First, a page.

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by Ruaraidh Gilmour
08 June 2022
In Context: Ministerial Code

In Context: Ministerial Code

Following on from Sue Gray's report looking into partygate, there are suggestions Boris Johnson has broken the ministerial code - But what is it, and what could happen to the PM?

What is the code?

The ministerial code outlines the standards of conduct expected of government ministers.
Both the UK and Scottish Government codes dictate the “overarching duty” of ministers to comply with law and to apply by the Seven Principles of Life; selflessness, integrity, objectivity, accountability, openness, honesty, and leadership.
In 1992 the UK Government welcomed what was then called Questions of Procedure for Ministers, it was later changed to Ministerial Code in 1997, by Tony Blair. 
Boris Johnson’s government made the highly controversial move to change the code to allow ministers to apologise for a breach rather than resign, for matter considered to be “minor” on 27 May 2022.
The Scottish ministerial code, which was introduced in 2008, takes its original form from the Westminster version. However, it has been adapted to the context of the Scottish Government. 

What is the difference between the ministerial code in Scotland and England?

Although the Scottish ministerial code is based on the code set out by Westminster, there are some differences.
The new, and quite major, difference between the code followed at Holyrood and at Westminster is Boris’s recent new amendment. 
A UK Government policy statement said it was “disproportionate” to expect ministers to resign or face the sack for “minor” violations of the code’s provisions.
Instead, it has been updated, giving the Prime Minister the option of ordering a lesser sanction such as “some form of public apology, remedial action or removal of ministerial salary for a period”.
As things stand, MSPs will still be expected to resign if they are found to have made a breach of the code at Holyrood. 
Another key difference is that in Scotland, the code sets out specific rules around how issues are brought to collective discussion. 
The Code in the UK is far more ambiguous. It states that, “no definitive criteria can be given for issues which engage collective responsibility.”
The difference in codes provides Westminster with far more flexibility.

Has anyone ever fallen on their ministerial sword?

Damian Green was the last MP to have broken the ministerial code. He was forced to resign in December 2017, after he was referred for investigation by then cabinet secretary Jeremy Heywood. The then Secretary of State was found to have made misleading statements about a police inquiry into pornography found on a computer in his office in 2008. Green twice breached the honesty requirement set within the Seven Principles of Public Life set out in the ministerial code.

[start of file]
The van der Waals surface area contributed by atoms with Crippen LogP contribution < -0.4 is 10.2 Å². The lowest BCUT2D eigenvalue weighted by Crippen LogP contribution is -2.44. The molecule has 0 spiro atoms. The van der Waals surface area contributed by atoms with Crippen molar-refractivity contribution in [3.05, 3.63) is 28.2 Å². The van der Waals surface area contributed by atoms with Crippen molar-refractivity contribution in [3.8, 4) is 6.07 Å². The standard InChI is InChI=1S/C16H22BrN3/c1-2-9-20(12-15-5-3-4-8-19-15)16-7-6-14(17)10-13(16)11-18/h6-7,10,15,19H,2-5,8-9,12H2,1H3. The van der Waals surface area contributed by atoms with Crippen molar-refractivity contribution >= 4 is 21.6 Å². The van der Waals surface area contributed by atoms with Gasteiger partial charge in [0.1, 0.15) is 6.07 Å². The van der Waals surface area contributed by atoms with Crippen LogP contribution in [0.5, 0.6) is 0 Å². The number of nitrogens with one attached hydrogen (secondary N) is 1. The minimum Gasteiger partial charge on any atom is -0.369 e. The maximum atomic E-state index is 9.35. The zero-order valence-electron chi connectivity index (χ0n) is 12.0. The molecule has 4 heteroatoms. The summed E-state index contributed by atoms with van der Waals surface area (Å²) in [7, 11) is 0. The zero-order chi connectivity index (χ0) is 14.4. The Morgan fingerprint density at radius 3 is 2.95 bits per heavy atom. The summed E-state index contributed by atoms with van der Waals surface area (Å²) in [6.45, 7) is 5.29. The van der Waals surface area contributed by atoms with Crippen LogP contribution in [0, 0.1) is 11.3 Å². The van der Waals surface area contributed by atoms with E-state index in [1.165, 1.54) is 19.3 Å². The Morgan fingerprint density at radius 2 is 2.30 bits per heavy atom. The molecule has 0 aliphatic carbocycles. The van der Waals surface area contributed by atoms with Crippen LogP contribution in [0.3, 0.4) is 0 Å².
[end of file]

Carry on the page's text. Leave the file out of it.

What about Nicola Sturgeon and Boris Johnson?

Christopher Geidt, Johnson’s independent adviser on ministers’ interests, published in his report on Partygate, suggesting there is ‘legitimate question’ whether the fixed penalty fine issued to the Prime Minister constitutes a breach in ministerial code. No 10 then sent a letter to Lord Geidt, in which Johnson said, “taking account of all the circumstances, I did not breach the code”.
The PM stressed that he had apologised for attending a birthday party on 19 June 2020. 
According to the recent controversial change of the ministerial code, Johnson responded correctly, meaning if he has breached, his job will be safe.
In recent years, Scotland’s First Minister has been at the centre of a potential breach of ministerial code.
Nicola Sturgeon referred herself to be independently investigated over whether she had broken the ministerial code during the Scottish Government’s investigation of accusations of harassment against her predecessor Alex Salmond.
The probe was widened in January 2021 to investigate accusations that she had misled parliament. 
The First Minister was cleared in March 2021 by senior Irish Lawyer James Hamilton.
Although his findings did determine a "genuine failure of recollection", he concluded they were not deliberate; therefore, she was found not to have been in breach of ministerial code. 

What do people say about Boris Johnson changing the ministerial code?

"In a week when Boris Johnson's lies to parliament about industrial rule-breaking at the heart of government were finally exposed, he should be tendering his resignation but is instead watering down the rules to save his own skin."
Angela Rayner, MP

"Deliberately misleading parliament, if he is found guilty of that, there is very little option… for the prime minister to continue after that."
Douglas Ross MSP

"The prime minister shouldn't be allowed to decide on his own punishment - with zero accountability. This is making him judge and jury in his own case."
Wendy Chamberlain, Liberal Democrat chief whip

“These are the actions of a guilty man - a Prime Minister caught bang to rights on his lockdown law-breaking and now desperate to save his own skin. 
Kirsten Oswald, MP

"Boris Johnson has not only repeatedly lied and broken the law, he has now destroyed the Ministerial Code so Ministers who break the rules don’t have to resign." 
David Lammy, MP

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